Astronomers detect the first exoplanet orbiting a white dwarf


Genesis cover

On Christmas Eve 1968 three Americans became the first humans to visit another world. What they did to celebrate was unexpected and profound, and will be remembered throughout all human history. Genesis: the Story of Apollo 8, Robert Zimmerman's classic history of humanity's first journey to another world, tells that story, and it is now available as both an ebook and an audiobook, both with a foreword by Valerie Anders and a new introduction by Robert Zimmerman.

 
The ebook is available everywhere for $5.99 (before discount) at amazon, or direct from my ebook publisher, ebookit.

 
The audiobook is also available at all these vendors, and is also free with a 30-day trial membership to Audible.
 

"Not simply about one mission, [Genesis] is also the history of America's quest for the moon... Zimmerman has done a masterful job of tying disparate events together into a solid account of one of America's greatest human triumphs." --San Antonio Express-News

Astronomers announced today that they have detected the first exoplanet orbiting a white dwarf, meaning that it somehow survived the star’s expansion into a red giant.

The way a white dwarf is created destroys nearby objects either by incineration or gravitational destruction. White dwarfs form when stars like the Sun near the end of their life cycles. They swell up, expand to hundreds and even thousands of times their regular size, forming a red giant. Eventually, that outer, expanded layer is ejected from the star and only a hot, dense white dwarf core remains.

So how did a planet, known as WD 1856 b, that is Jupiter-like get into such a close proximity that it completes an orbit of the white dwarf (that is only 18,000 km / 11,000 miles across) every 34 hours?

“WD 1856 b somehow got very close to its white dwarf and managed to stay in one piece,” said Andrew Vanderburg, an assistant professor of astronomy at the University of Wisconsin-Madison. “The white dwarf creation process destroys nearby planets, and anything that later gets too close is usually torn apart by the star’s immense gravity. We still have many questions about how WD 1856 b arrived at its current location without meeting one of those fates.”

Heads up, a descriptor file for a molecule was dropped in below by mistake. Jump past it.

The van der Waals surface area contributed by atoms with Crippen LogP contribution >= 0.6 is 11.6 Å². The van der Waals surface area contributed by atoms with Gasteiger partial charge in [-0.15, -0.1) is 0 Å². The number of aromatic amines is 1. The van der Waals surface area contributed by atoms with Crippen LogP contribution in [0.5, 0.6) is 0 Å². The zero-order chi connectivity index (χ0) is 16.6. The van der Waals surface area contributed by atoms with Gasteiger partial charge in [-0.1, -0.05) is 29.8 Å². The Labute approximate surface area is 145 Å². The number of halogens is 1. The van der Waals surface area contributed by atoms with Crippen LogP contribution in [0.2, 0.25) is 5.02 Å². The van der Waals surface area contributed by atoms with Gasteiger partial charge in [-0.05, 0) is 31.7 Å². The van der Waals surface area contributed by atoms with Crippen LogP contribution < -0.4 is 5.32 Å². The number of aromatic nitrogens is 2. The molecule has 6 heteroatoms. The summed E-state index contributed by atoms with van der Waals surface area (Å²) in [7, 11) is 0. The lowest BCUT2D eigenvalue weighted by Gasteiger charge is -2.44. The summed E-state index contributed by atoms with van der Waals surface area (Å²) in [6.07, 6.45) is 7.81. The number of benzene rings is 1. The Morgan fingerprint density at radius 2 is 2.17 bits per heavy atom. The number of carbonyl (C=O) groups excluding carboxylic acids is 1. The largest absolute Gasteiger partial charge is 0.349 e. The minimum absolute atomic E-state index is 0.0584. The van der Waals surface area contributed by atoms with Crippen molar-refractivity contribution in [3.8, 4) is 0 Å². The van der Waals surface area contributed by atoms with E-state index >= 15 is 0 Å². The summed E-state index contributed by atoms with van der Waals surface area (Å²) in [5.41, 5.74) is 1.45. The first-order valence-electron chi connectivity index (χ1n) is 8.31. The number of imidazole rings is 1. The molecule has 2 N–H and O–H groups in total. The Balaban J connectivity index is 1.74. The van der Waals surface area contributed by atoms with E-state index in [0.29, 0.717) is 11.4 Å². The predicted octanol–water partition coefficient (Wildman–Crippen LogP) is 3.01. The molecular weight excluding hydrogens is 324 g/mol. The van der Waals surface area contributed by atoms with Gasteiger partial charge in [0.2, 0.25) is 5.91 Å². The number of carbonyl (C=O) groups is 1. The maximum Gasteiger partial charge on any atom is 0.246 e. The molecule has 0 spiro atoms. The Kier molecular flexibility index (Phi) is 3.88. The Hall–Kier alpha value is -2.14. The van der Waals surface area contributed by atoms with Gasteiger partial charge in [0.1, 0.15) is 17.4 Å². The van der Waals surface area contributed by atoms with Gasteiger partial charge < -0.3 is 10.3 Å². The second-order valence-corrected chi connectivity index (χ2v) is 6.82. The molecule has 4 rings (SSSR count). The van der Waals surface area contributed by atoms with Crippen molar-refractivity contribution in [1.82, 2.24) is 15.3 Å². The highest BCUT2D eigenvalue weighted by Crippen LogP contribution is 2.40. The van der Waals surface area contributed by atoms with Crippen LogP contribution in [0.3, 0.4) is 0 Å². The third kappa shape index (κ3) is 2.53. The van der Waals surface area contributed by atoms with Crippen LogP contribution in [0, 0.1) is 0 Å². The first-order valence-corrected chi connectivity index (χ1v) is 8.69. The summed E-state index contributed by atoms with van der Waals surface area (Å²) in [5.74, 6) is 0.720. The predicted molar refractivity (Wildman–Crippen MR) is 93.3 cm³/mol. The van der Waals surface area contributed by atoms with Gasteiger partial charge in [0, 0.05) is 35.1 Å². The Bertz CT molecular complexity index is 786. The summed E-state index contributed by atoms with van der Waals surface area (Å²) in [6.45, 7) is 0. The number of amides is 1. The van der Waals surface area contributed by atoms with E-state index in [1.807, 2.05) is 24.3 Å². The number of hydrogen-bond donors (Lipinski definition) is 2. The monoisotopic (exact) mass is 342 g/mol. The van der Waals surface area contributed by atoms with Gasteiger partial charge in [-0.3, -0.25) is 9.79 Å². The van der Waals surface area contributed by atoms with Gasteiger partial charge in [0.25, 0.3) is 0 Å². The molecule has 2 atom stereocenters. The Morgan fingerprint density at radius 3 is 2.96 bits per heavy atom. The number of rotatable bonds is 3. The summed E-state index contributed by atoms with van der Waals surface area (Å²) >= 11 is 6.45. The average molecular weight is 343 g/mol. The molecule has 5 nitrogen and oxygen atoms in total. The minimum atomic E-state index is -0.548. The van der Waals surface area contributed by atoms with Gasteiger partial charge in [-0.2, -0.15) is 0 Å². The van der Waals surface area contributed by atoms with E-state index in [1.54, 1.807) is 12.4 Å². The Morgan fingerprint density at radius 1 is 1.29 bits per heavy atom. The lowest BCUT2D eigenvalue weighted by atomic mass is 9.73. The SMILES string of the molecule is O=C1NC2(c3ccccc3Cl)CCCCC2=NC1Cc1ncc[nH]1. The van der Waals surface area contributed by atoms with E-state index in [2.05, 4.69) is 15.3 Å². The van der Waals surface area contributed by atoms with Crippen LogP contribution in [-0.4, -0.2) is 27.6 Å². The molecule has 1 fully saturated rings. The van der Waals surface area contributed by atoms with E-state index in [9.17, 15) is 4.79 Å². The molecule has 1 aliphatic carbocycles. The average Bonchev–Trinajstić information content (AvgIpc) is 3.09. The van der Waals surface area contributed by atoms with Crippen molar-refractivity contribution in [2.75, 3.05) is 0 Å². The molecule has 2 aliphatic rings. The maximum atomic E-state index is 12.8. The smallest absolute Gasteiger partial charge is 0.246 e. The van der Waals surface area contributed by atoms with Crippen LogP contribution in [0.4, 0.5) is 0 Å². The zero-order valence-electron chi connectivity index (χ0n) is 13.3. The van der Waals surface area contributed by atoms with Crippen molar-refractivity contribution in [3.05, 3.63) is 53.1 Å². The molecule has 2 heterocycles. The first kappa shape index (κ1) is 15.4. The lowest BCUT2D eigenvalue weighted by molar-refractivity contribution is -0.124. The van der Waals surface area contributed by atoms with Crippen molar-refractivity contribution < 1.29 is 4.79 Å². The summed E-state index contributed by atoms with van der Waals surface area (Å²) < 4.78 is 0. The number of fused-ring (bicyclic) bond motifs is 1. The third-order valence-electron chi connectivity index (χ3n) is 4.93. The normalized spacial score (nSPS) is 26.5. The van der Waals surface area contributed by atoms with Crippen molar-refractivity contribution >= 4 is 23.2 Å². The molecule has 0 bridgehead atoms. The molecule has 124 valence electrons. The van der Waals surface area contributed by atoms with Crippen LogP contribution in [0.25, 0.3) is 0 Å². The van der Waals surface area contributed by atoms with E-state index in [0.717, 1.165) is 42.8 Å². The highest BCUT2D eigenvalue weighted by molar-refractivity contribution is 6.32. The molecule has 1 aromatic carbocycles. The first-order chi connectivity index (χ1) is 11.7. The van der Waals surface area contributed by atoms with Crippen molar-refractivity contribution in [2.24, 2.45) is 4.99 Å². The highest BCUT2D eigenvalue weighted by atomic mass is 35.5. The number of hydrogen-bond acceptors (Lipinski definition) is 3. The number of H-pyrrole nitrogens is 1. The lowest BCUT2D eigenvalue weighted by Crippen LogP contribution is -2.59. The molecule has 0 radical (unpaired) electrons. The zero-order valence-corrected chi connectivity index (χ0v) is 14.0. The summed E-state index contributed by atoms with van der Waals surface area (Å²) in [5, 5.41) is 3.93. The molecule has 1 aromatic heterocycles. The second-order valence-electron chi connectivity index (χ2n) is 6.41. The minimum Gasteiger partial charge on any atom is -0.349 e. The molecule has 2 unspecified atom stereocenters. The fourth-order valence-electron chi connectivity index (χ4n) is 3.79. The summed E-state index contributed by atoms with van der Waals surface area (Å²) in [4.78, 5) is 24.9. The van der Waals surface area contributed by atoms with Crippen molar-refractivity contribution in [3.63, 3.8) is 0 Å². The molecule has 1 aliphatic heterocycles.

Here we go again: This news story, as well as all of the press releases for this announcement (here, here, here, and here) — in their effort to hype this release — all conveniently forget to mention that the very first exoplanets ever discovered back in 1992 actually orbited a pulsar, the remains of a star that had not only died but had died in a cataclysmic supernova explosion. Moreover, that discovery was not of one exoplanet, but three, forming a solar system of three rocky terrestrial exoplanets all orbiting the pulsar at distances less than 43 million miles, which would put them inside the orbit of Venus.

How those terrestrial planets survived a supernova was a mystery. Today’s discovery only heightens that same puzzle, as this Jupiter-sized exoplanet orbits much closer to its white dwarf.

Regardless, the press releases from these universities and NASA should have made these facts clear. Instead, they pump up this discovery as if it is the very first ever. Today’s discovery might have unique components (the first hot Jupiter exoplanet orbiting a white dwarf) but it isn’t the first of this kind, not by a long shot.

Expect the press by tomorrow to compound this failure. Modern reporters seem completely uneducated about the subjects they write about, and also seem all-to-willing to accept on faith whatever public relations departments tell them.

Readers!
 

My July fund-raiser for Behind the Black is now over. The support from my readers was unprecedented, making this July campaign the best ever, twice over. What a marvelous way to celebrate the website's tenth anniversary!
 

Thank you! The number of donations in July, and continuing now at the beginning of August, is too many for me to thank you all personally. Please forgive me by accepting my thank you here, in public, on the website.
 

If you did not donate or subscribe in July and still wish to, note that the tip jar remains available year round.


 

Regular readers can support Behind The Black with a contribution via paypal:

Or with a subscription with regular donations from your Paypal or credit card account:


 

If Paypal doesn't work for you, you can support Behind The Black directly by sending your donation by check, payable to Robert Zimmerman, to
 
Behind The Black
c/o Robert Zimmerman
P.O.Box 1262
Cortaro, AZ 85652

One comment

  • Col Beausabre

    ” Modern reporters seem completely uneducated about the subjects they write about, ”

    That’s because they were journalism majors. Take a look at the science requirements for a Liberal Arts degree. I got my degree back in 74 and even back then we had courses for students majoring in the subject, a somewhat watered down series for other science and engineering majors and “science for dummies” – excuse me “survey” level for everyone else. Name any subject – Economics, say, or History – the same thing applied.

    They’re taught to be reporters, not to know and understand the subjects they’ll be reporting on.

Leave a Reply

Your email address will not be published. Required fields are marked *